Mr. BRAUNER said trade negotiations in the area of harmful subsidies were referenced in target 14.6. It was natural that WTO, the only organization with binding rules and subsidies, and a conceptual approach, was the venue for subsidies negotiations. WTO fisheries subsidies work had been reenergized by target 14.6, with proposals coming in to fulfil WTO’s part of that target. WTO was in a period of intense negotiations with proposals from least developed countries, the African, Caribbean and Pacific Group, European Union, a group of Latin American countries, New Zealand and Indonesia, all pushing hard for a binding decision to be made at the December ministerial conference. There was emerging convergence on the prohibition of subsidies for illegal, unreported and unregulated fishing, referred to in target 14.6, and on the prohibition of subsidies for overfished stocks. Questions hinged on how to identify such behavior, without converting WTO into a fisheries-management organization. Some developing countries did not want fisheries-management references in the treaty, whereas others said that without such points, subsidies discipline would be impossible.
Another challenge, he continued, was how to provide “special flexibilities” to developing countries to support poor fishers and develop their own fisheries, without undercutting those disciplines. WTO’s business was about trade flows and products produced on land. Those taking place under water involved internationally shared resources or those outside national jurisdiction. For such reasons, the effect of subsidies was not on trade in fish products, but rather on access to resources, with an indirect effect on trade. Fisheries sometimes represented the only source of employment, which made forgoing the right to Government assistance a major challenge. Target 14.6 represented a commitment by all Governments — individually — to eliminate harmful fishery subsidies. In parallel, there was a WTO process under way to achieve a multilateral agreement prohibiting illegal fishing. There was a possibility for that outcome this year, representing WTO’s contribution to meeting the 2020 date for eliminating the most harmful fishing subsidies. Such an agreement could undergird individual Government fisheries subsidies reform, which in turn, should facilitate multilateral agreement.
Mr. HAUGHTON said the benefits of creating sustainable fisheries depended on how States implemented governance and management reforms to conserve and protect the marine environment. “This is undoubtedly the single most important challenge for fisheries in this generation,” he said, noting that the Caribbean Sea was semi-enclosed, representing one interconnected marine ecosystem. Stocks were shared between two or more States, and in some cases, extended into the high seas. Cooperation was fundamental for fisheries management. Caribbean Governments in 2002 had established a regional fisheries body to facilitate cooperation and conservation of fisheries resources. It was comprised of a ministerial council, a fisheries forum, a permanent secretariat and a number of technical and scientific working groups. There were three other fisheries bodies that were in the region.
He said small island developing States had multispecies fisheries served by small, open vessels, noting that most commercially important stocks in the region had been over-exploited, while others had not significantly contributed to economic development. Despite that catches over the last decade were 30 per cent lower than the 30-year average, the overall production trend had been positive. The regional fisheries management bodies were investing more of their own resources to harmonize their practices. Partnerships had grown among small-scale operators. Partnership between and among the three main fisheries bodies had taken the form of formal cooperation agreements to strengthen fisheries management. More broadly, such partnerships had helped “enormously” in transitioning the region towards sustainable fisheries management.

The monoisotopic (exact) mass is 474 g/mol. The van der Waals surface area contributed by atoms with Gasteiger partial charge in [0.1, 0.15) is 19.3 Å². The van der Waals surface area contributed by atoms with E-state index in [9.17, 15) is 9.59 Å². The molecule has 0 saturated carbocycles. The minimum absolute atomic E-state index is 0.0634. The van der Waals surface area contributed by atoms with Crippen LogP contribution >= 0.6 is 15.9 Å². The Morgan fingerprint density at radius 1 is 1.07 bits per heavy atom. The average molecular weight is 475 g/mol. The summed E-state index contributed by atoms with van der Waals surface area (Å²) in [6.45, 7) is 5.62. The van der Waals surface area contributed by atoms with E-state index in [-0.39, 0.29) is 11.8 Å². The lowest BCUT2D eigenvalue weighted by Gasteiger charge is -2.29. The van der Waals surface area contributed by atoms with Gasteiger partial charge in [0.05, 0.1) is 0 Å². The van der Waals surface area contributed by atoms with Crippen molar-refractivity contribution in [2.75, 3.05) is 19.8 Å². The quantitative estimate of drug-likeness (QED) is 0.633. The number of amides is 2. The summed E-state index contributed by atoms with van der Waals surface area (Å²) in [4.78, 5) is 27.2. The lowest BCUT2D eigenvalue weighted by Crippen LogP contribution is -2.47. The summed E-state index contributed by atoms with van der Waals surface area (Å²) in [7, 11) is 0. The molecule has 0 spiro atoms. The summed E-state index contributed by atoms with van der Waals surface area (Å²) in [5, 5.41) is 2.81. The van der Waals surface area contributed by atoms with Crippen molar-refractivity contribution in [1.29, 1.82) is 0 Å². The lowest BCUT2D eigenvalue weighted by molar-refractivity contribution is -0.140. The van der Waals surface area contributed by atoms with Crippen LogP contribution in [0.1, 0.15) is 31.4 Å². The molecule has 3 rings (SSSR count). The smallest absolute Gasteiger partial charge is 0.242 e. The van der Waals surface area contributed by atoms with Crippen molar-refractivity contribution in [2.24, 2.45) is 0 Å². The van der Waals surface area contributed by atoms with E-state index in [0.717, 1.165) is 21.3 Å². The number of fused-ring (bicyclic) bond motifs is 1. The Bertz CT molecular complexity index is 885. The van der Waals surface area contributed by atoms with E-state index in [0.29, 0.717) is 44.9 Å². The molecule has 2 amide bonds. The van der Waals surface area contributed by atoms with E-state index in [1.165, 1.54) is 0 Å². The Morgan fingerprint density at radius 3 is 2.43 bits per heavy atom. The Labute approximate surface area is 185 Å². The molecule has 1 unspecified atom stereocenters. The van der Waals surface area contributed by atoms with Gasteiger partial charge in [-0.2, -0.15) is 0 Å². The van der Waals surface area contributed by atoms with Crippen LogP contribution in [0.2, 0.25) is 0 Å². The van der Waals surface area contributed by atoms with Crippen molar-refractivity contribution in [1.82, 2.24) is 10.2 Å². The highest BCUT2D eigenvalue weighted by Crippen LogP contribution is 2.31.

In the ensuing discussion, Heads of Government, ministers, other senior officials and representatives of Member States, international organizations and civil society covered a wide range of fisheries-related issues, from illegal, unreported and unregulated fisheries to zone-based fisheries management and the little-mentioned place of Caribbean sport fishing.
SEREMAIAH MATAI NAWALU, Minister for Agriculture, Livestock, Forestry, Fisheries and Bio-security of Vanuatu, said managing Pacific fisheries through monitoring, control and surveillance efforts, particularly against illegal, unreported and unregulated fishing, remained a big battle for the Pacific region. There was also a lack of international cooperation to address subsidies that incentivized overfishing in regional waters. Tackling those problems and others required a multilateral and integrated approach.
ENELE SOPOAGA, Prime Minister of Tuvalu, underscored an urgent need for capacity-building, legislation and enforcement measures. Expressing concern over the weak management of high-seas fisheries, he called on partner nations to adhere to zone-based fisheries management approaches. He added that an ongoing process under United Nations auspices was required to ensure a commitment to healthy oceans.
TONE SKOGEN, State Secretary of Norway, said illegal fishing amounted to stealing from dinner tables. The Agreement on Port State Measures to Prevent, Deter and Eliminate Illegal, Unreported and Unregulated Fishing, which recently came into force, would make illegal fishing less attractive. Due to continuous research, annually revised regulations and enforcement, Norway’s commercial fish stocks were in good condition.